by Martha E. Shivvers
I HELD THE LETTER in my hand, caressing it as I dreamed of bygone days. “The reunion,” the letter conveyed, “will be held the thirtieth of May at Cedar’s Park. Come and bring some old pictures of yourself and see if you can remember your former classmates.”
Now, that was a silly remark. Remember the old classmates? Why, I could still see them! For instance, I could see Bill as plain as day, blushing to his hairline the day I was helping prepare the senior class picnic lunch and I’d teasingly, holding up the fruit, asked him if he would like a date. Oh, how handsome he was! And I would have been thrilled to have been a dating companion of his, but he did not have eyes for me.
There were the athletes who were the gods of the school. To have one of these big, handsome boys look at you sent shivers of excitement down the spine, but if perchance one of them would wink at you, your body felt it was shapeless putty. And they must have known the power of the wink because they seemed quite profuse with it… I discovered much later when some of the girls were comparing notes. Of the “wonder men” only Pat and Timothy went on for higher education. I wondered, now, what their future had held for them. The other fellows, so far as I’d ever learned, had stayed around the town working at different jobs, or were farmers.
I thought about Ella; lovable, laughing, teasing Ella. The boys called her “Fat Ella,” and no one ever asked her for a date. However, she was the life of any group with her wit as she always had something funny to say or do. She was… obese, we gently called it, and never attractive to the guys. I can see now, but couldn’t then, that all of that buffoonery was a cover-up. She cloaked her personal emptiness with a forced mirth, the raucous laughs, and the pranks and jokes.
I couldn’t forget John. I laughed to myself. How could I? If he had worked as hard at studying as he did at teasing, he could have been the valedictorian. He had a way of twisting his mouth and talking so no one would believe it was him. Many times he provoked the teacher with his antics, and when, and if, he was accosted, he would look as innocent as a baby, and the teacher believed his innocence… or did she? Anyway, many a wronged student was sent to the principal’s office for talking. Since John sat right behind me, I had the humiliation of being one of them. John laughed at my plight, but then he treated me to a malt after school. He was so full of fun and self-assurance and charm that girls and guys flocked around him. Oh, I would know John!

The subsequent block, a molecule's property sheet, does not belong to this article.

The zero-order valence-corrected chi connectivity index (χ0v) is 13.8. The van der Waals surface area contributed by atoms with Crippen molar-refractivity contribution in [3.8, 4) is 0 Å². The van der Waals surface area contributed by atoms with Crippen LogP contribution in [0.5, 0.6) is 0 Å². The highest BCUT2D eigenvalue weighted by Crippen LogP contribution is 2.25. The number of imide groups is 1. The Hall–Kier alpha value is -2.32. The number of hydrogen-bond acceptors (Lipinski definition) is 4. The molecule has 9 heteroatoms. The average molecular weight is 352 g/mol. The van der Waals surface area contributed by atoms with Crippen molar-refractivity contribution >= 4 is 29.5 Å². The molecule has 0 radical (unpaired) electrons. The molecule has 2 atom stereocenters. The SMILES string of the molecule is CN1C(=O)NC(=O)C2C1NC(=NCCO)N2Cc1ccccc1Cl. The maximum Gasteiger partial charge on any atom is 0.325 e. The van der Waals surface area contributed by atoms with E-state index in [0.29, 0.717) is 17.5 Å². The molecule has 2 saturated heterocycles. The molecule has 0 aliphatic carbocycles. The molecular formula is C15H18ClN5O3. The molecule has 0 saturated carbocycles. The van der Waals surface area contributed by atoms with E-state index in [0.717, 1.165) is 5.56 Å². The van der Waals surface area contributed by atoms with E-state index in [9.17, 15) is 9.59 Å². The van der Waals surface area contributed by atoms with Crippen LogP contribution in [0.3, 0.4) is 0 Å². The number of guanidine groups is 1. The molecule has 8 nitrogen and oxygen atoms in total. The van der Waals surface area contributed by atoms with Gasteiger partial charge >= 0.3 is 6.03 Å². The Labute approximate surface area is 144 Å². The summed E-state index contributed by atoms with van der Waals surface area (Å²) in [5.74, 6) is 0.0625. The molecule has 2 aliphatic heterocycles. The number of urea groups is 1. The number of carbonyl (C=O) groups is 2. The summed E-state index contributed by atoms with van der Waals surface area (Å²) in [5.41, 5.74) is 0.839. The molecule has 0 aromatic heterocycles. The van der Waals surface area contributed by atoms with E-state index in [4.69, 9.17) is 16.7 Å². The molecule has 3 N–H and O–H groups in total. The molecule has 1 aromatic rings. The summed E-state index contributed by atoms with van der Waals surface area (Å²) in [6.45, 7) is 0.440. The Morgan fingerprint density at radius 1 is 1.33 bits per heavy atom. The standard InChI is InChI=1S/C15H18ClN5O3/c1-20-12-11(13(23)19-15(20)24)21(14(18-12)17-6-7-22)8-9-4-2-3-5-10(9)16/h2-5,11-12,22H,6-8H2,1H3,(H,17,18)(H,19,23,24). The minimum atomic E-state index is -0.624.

Wanda and I were exceptionally close. We planned what dresses we would wear, we styled our hair the same way, we took the same classes in school, and we even dated fellows that were friends. We shared happiness and youthful sorrows. We planned to go to college together – room together and study together. But the plans were changed. Wanda went on. I stayed behind and sought work. Her lifestyle changed, and I cried when I wasn’t invited to her wedding. Oh, she comes to see me once in a while, but I don’t understand her life, and I’m sure she would never understand mine.
Our class was rather large that year – that is, large for Cedar High. There were some boys and girls that I didn’t know very well. I knew their names, and all of that, but we didn’t have much in common. One little group that I thought was especially happy consisted of Nell, Mindy, Susan, Mary and Polly. They had a camaraderie that was extra-special; they spent weekends together and had slumber parties. I often wished I could be a part of some of their fun, but I wasn’t ever asked, and then, too, I didn’t want to hurt Wanda’s feelings by sharing fun with someone else but her. I talked to them friendly like and laughed when they told me about some of the good times that they had had.
Oh, yes, little Susie. So beautiful, so intelligent, and so quiet. I think we may have envied Susie a little, but she was never part of any particular clique, nor did she seem to mind.
At last the day came – our fiftieth-year reunion! I was slightly apprehensive as Jim, my husband, and I trudged across the park with our picnic basket. We’d driven over a hundred miles, and I was excited. Could it be possible that I wouldn’t remember some of the people?
There was a large gathering in the shelter house – a lot of people with white hair, some men with no hair at all. Some of the men were skinny and some had paunches – this much I could see as we threaded our way across the grass. There were some tall, beautiful ladies with dark hair, some short, fat ladies with snow-white hair, while some of them looked ordinary, like me. There were also teenagers and little tots running around the park. Could I be in the right place? From where we were, I couldn’t recognize anyone as yet. I looked at Jim. Well, he was getting pretty gray on top, and so was I – so we walked ahead.
A tall, svelte, black-haired lady reached for my hand and pumped it vigorously in a warm greeting. “Ah, Wanda, you haven’t changed a bit,” she sweetly said.
I gulped. “But I’m not Wanda. I’m Josie. Wanda and I always chummed around together; you’ve just gotten us mixed up. But… now let me guess… you’re….” I was groping. Remember, little mind, remember! After what seemed to me to be uncomfortable hours, the lady laughed loudly and raucously.
“Why, don’t you know me? Fat Ella? I didn’t think anyone would forget that!” Then she tugged at the sleeve of a good-looking man who seemed to be quiet, serious, and bashful. “And this is my Everett! We are celebrating our fortieth wedding anniversary today. Aren’t we lucky!” She patted my cheek and flitted off to meet the next arrival. I didn’t get to introduce my Jim. We just looked at each other and smiled.